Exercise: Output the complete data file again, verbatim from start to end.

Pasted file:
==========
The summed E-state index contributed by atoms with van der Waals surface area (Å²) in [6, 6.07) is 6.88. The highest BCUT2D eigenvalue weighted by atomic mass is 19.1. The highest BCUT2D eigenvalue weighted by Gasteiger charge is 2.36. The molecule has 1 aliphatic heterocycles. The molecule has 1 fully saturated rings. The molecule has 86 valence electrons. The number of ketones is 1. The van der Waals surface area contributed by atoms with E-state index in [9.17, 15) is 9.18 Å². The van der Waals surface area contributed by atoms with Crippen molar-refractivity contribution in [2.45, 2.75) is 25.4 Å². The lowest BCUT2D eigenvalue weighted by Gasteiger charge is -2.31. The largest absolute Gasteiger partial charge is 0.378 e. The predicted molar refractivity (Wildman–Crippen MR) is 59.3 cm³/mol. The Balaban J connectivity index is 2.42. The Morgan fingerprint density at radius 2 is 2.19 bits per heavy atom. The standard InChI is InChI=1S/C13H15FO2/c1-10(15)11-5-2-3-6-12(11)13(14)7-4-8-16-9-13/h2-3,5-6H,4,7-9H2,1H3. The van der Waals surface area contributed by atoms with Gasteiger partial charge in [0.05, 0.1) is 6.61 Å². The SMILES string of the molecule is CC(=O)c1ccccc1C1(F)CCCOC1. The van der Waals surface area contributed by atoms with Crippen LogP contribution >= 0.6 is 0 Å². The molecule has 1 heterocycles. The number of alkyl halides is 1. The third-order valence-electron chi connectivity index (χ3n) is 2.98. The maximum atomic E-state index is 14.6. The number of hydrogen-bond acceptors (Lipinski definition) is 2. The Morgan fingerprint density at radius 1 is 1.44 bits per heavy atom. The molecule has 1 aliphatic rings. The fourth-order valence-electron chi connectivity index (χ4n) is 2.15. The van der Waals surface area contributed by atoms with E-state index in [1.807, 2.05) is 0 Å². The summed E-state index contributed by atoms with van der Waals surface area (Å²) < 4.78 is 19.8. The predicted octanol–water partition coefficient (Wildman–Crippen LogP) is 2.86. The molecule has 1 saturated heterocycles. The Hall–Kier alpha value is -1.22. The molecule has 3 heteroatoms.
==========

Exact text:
The summed E-state index contributed by atoms with van der Waals surface area (Å²) in [6, 6.07) is 6.88. The highest BCUT2D eigenvalue weighted by atomic mass is 19.1. The highest BCUT2D eigenvalue weighted by Gasteiger charge is 2.36. The molecule has 1 aliphatic heterocycles. The molecule has 1 fully saturated rings. The molecule has 86 valence electrons. The number of ketones is 1. The van der Waals surface area contributed by atoms with E-state index in [9.17, 15) is 9.18 Å². The van der Waals surface area contributed by atoms with Crippen molar-refractivity contribution in [2.45, 2.75) is 25.4 Å². The lowest BCUT2D eigenvalue weighted by Gasteiger charge is -2.31. The largest absolute Gasteiger partial charge is 0.378 e. The predicted molar refractivity (Wildman–Crippen MR) is 59.3 cm³/mol. The Balaban J connectivity index is 2.42. The Morgan fingerprint density at radius 2 is 2.19 bits per heavy atom. The standard InChI is InChI=1S/C13H15FO2/c1-10(15)11-5-2-3-6-12(11)13(14)7-4-8-16-9-13/h2-3,5-6H,4,7-9H2,1H3. The van der Waals surface area contributed by atoms with Gasteiger partial charge in [0.05, 0.1) is 6.61 Å². The SMILES string of the molecule is CC(=O)c1ccccc1C1(F)CCCOC1. The van der Waals surface area contributed by atoms with Crippen LogP contribution >= 0.6 is 0 Å². The molecule has 1 heterocycles. The number of alkyl halides is 1. The third-order valence-electron chi connectivity index (χ3n) is 2.98. The maximum atomic E-state index is 14.6. The number of hydrogen-bond acceptors (Lipinski definition) is 2. The Morgan fingerprint density at radius 1 is 1.44 bits per heavy atom. The molecule has 1 aliphatic rings. The fourth-order valence-electron chi connectivity index (χ4n) is 2.15. The van der Waals surface area contributed by atoms with E-state index in [1.807, 2.05) is 0 Å². The summed E-state index contributed by atoms with van der Waals surface area (Å²) < 4.78 is 19.8. The predicted octanol–water partition coefficient (Wildman–Crippen LogP) is 2.86. The molecule has 1 saturated heterocycles. The Hall–Kier alpha value is -1.22. The molecule has 3 heteroatoms.